Two stories in the news this week point to the difference in philosophy regarding child labor between state and federal officials.
In Iowa, a jury returned a verdict of acquittal in favor of Sholom Rubashkin, the former manager of Agriprocessors, a kosher slaughterhouse in Iowa. The state had indicted him for knowingly hiring people under 18 years of age to work in the slaughterhouse. That’s a crime in Iowa. The minors were Guatemalan illegal-immigrant teenagers who had provided false documents showing that they were 18.
The criminal charges arose in the context of an immigration raid that U.S. officials conducted against the slaughterhouse in 2008. Hundreds of illegal immigrants, mostly from Guatemala, were working in the business.
The feds secured a criminal indictment against Rubashkin for knowingly hiring illegal immigrants. But perhaps sensing that they might have trouble securing a conviction on that charge, as the state has had with its prosecution for knowingly hiring children, the feds also indicted Rubashkin on bank fraud charges.
After securing a conviction on the bank-fraud charges, for which they’re seeking a 25-year jail sentence, they dismissed the immigration charges (which, you’ll recall, was the reason they raided the business in the first place).
Of course, one cannot help but wonder whether the feds, after sensing problems with an immigration prosecution, didn’t go searching for a “gotcha” based on a violation of some banking regulation. After all, as Ayn Rand pointed out inAtlas Shrugged, that’s the real “benefit” of the regulated economy — it provides the authorities with the power to indict and convict anyone they want anytime they want.
Soon after the immigration raid, Agriprocessors, which had been in operation since 1987, filed for bankruptcy. Just another federal immigration “success” story.
After all, here’s a company that has obviously been providing a product that satisfies consumers. Otherwise, it wouldn’t have been able to stay in business for so long. Additionally, it has used its own money to enter into mutually beneficial economic relationships with people who have chosen to work there. The company is providing employment to hundreds of people, including the immigrants, who are desperately poor, and those people in management as well.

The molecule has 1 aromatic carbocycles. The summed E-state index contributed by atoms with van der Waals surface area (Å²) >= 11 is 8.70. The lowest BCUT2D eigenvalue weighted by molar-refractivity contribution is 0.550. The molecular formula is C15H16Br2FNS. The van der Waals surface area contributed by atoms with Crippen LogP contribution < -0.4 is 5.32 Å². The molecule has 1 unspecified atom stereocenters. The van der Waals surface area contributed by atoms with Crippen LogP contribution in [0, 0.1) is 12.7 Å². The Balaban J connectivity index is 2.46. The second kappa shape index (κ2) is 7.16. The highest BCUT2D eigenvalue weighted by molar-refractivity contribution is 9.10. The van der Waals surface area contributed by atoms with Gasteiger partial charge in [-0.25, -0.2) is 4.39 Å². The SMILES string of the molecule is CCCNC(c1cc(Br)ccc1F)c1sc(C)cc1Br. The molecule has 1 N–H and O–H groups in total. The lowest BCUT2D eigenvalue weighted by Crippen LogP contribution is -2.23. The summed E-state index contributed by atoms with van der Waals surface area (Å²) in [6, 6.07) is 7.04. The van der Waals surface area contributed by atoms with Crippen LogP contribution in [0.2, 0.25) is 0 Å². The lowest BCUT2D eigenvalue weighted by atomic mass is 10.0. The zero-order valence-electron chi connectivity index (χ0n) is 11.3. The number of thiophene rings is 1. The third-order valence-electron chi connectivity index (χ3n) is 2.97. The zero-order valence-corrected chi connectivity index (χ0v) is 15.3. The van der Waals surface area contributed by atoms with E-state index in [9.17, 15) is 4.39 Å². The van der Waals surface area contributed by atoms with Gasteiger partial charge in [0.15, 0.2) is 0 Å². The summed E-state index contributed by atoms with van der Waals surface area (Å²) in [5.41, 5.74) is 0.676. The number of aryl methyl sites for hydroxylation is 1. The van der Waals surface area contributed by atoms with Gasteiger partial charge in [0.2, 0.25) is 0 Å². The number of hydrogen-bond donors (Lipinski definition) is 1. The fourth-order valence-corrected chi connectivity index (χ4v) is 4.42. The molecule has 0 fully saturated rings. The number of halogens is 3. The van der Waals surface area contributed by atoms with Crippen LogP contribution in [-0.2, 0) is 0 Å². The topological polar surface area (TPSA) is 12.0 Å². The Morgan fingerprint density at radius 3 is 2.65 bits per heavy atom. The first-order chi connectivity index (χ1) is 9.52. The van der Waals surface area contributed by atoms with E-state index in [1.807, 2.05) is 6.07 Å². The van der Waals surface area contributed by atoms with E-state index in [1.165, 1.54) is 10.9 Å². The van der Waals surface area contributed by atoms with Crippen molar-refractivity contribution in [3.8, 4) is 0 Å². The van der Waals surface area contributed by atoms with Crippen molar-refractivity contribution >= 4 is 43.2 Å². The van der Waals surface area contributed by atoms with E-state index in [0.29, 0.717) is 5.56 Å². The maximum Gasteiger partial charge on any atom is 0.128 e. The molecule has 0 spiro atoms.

Along comes the federal government and interferes with all this mutually beneficial, free-market activity by engaging in conduct that ends up shutting down the entire operation. Hundreds of people are put out of work. Consumers are denied a product they like and, not surprisingly, prices of kosher beef go up.
But I digress. Back to the original point: the difference between the feds and Iowa state officials with respect to child labor. Undoubtedly, U.S. officials would condemn Iowa’s prosecution of Rubashkin for knowingly hiring children in his slaughterhouse.
How do we know that? Easy, by pointing to what the U.S. government is doing in Somalia. According to yesterday’s New York Times, the Somali government is using monies provided by the U.S. government to hire young boys to serve the government as soldiers. The boys, who are as young as 9, carry fully loaded Kalashnikov assault rifles and brutally enforce military edicts in the country.
The Times stated: “Officials also revealed that the United States government was helping pay their soldiers, an arrangement American officials confirmed, raising the possibility that the wages for some of these child combatants may have come from American taxpayers.”
Never mind that the Convention on the Rights of the Child prohibits the use of soldiers younger than 15. Somalia and the United States are the only two countries in the world that have not ratified it.
I suppose U.S. officials could argue that the children working in that Iowa slaughterhouse were doing more dangerous work than those children that the U.S. government is paying to serve as well-armed soldiers in Somalia. My hunch is that a jury would spurn that argument too.